Glossary: HR & Recruiting Definitions
Employee retention is considered an important element of recruitment and serves to maintain the attractiveness of the employer or company through promotional measures. It’s all about building a strong emotional bond, or loyalty, from employee to employer, which should secure employee commitment in the long term. Therefore, employee retention further helps contribute to achieving the company’s long term goals.
Employee retention is aimed at both acquired talent and talent that is yet to be recruited. It has a strong impact on the employer image and can be considered a sub-discipline of employer branding.
The basic premise for actively and purposefully retaining employees is built on the hypothesis that employees who are happy and content at work will not consider changing jobs. Ideally, they also won’t be as receptive to active poaching attempts by other companies.
In addition to these positives, content employees are often more motivated, and therefore more productive. As well as this, if employers manage to retain employees over a long period of time, they will benefit from a lower staff turnover rate.
As long tenures are rare in today's workplace—especially within the fast-moving start-up scene—this, in turn, has a positive impact on the employer's image. It suggests that employees' expectations were met, or even exceeded, when they joined the company. This makes it much easier to attract more talent of a higher quality.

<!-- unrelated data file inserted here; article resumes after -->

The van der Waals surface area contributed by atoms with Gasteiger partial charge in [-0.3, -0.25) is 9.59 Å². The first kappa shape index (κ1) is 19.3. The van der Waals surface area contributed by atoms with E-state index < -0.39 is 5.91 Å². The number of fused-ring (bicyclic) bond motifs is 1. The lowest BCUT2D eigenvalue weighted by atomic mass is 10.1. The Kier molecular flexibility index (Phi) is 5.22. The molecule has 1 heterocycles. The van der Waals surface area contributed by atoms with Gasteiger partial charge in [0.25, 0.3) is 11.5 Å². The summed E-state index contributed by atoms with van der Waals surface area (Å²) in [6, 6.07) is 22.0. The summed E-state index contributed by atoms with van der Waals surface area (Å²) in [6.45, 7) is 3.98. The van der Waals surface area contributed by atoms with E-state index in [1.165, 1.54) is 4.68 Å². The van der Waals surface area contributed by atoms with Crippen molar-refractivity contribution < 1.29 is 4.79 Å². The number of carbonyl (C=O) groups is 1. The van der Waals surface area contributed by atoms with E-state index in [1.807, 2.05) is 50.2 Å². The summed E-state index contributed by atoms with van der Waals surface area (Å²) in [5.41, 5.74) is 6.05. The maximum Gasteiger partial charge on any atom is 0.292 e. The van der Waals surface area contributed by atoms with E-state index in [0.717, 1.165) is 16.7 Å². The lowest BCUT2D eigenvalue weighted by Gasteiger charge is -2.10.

Retention measures offer high performers positive incentives to stay with a company. In addition to having a better employee retention rate, organisations may also benefit from:
How loyal employees are to a company depends primarily on how satisfied employees are with their choice of position and employer. Satisfaction is measured by how valued and supported employees feel within the organisation and is built on several criteria.
In order to successfully retain employees, these points, in particular, must be ensured to a degree that is satisfactory for employees:
Both HR managers and leaders within departments and teams are responsible for identifying and initiating appropriate measures to strengthen employee retention.
Since they work with the same people on a daily basis, leaders usually recognise declines in employee satisfaction much earlier than HR managers and can thus initiate improvements in a more targeted and needs-based manner.
Companies that want to improve their employee retention should focus on these four measures:
Firstly, a company should be clear about how it wants to be perceived externally. This vision should then guide all conceivable employee retention measures.
Employee satisfaction enables conclusions to be drawn about the likelihood of upcoming job changes. For this reason, regular and anonymous surveys and feedback from employees are a good indicator of the need for retention measures.
The reasons for employee dissatisfaction can vary massively. In order to facilitate employee retention across the board, measures should be tailored to individual employees (e.g. promotion or sabbatical), teams (e.g. team events or feedback rounds) or the entire workforce (e.g. more holiday allowance).
Employee retention rate provides information on the success of the measures mentioned above. This can be determined monthly, quarterly or annually depending on your organisation's size and goals.
The repetition and evaluation of surveys should also be used to monitor success. Higher satisfaction should also result in a higher retention rate. If this is not the case, improvements may have to be made.
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Work-life balance describes the balance between your work and your personal life. Getting this balance right provides greater satisfaction for your employees.
Employer branding is the practice of managing and influencing your employer brand to attract, recruit and retain employees.
Onboarding refers to the process of introducing and integrating a new employee into an organization.
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